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Mailing Address
600 Capitol Way N.
Olympia, WA 98501-1091

Phone: 360-902-2267
Fax: 360-902-2448
commission@dfw.wa.gov

Miranda Wecker, Chair
Bradley Smith, Ph.D., Vice Chair

 

Commission Policy Documents

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POLICY DECISION

POLICY  TITLE:  North Pacific Fishery Management Council POLICY NUMBER:  POL-C3002  
Cancels:    Effective Date:  August 9, 1996 
    Termination Date:   
See Also:   Approved by:  /s/ Lisa Pelly 
      Fish and Wildlife Commission Chair 

DOWNLOAD: Signed copy of POL-C3002 (PDF)

Policies in the North Pacific Fishery Management Council Forum:

General Policies:

  1. The health and continued well-being of the resource base is the primary issue for agency support. Positions and actions which reduce stocks below a level which produces long-term sustainable harvest will be opposed. Positions or actions which may cause harm to populations of interdependent resources, such as marine mammals and sea birds, will also be avoided.
  2. Under the umbrella of item #1, the agency will support positions which optimize the economic interests of the Washington based fishing industry.
  3. Considering the interests of Washington based industries, the agency will encourage: a balance of representation within the industry advisory group(s); and, such economic and social stability among the industry sectors as we can reasonably effect through considerations of equity and fairness.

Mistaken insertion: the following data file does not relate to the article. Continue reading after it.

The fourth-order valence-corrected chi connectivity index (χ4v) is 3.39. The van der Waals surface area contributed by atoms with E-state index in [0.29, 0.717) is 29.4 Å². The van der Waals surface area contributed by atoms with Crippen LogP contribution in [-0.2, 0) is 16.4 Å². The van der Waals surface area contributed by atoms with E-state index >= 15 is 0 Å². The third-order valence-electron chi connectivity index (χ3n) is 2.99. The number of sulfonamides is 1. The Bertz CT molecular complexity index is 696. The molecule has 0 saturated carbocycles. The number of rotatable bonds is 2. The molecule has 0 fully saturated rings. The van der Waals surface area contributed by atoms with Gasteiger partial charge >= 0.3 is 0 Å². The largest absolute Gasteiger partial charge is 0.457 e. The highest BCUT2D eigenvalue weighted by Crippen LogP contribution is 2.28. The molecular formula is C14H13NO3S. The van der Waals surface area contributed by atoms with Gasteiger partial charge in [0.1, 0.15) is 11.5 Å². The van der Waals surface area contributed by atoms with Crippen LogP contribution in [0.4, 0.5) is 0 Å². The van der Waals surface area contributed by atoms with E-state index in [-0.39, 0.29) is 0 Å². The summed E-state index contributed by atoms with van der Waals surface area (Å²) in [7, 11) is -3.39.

Specific Policies:

  1. Community Development Quotas (CDQ's) - The agency has consistently been in opposition to CDQ's. This opposition is based on the premise that this concept results in a permanent, localized social program without any end point objective; disenfranchises those industries and individuals who developed the fishery; and provides questionable benefits to the nation.
  2. Individual Quota System - The agency is supportive of including quota management in the arsenal of management methods. Such concepts as ITQ, IQ, VBA, etc., are all part of a family of management tools that can be used to bring rational resource management to overcapitalized fisheries. Such concepts can slow the pace of the fishery, reduce management risk, increase the safe operations of a fishery, provide greater economic and social stability to industry and fishery dependent communities, improve the market value of the product, and increase net benefits to the nation. These concepts are not equally applicable nor even appropriate to all fisheries; but it is our continuing policy to not exclude these issues from the debate of appropriate fishery management.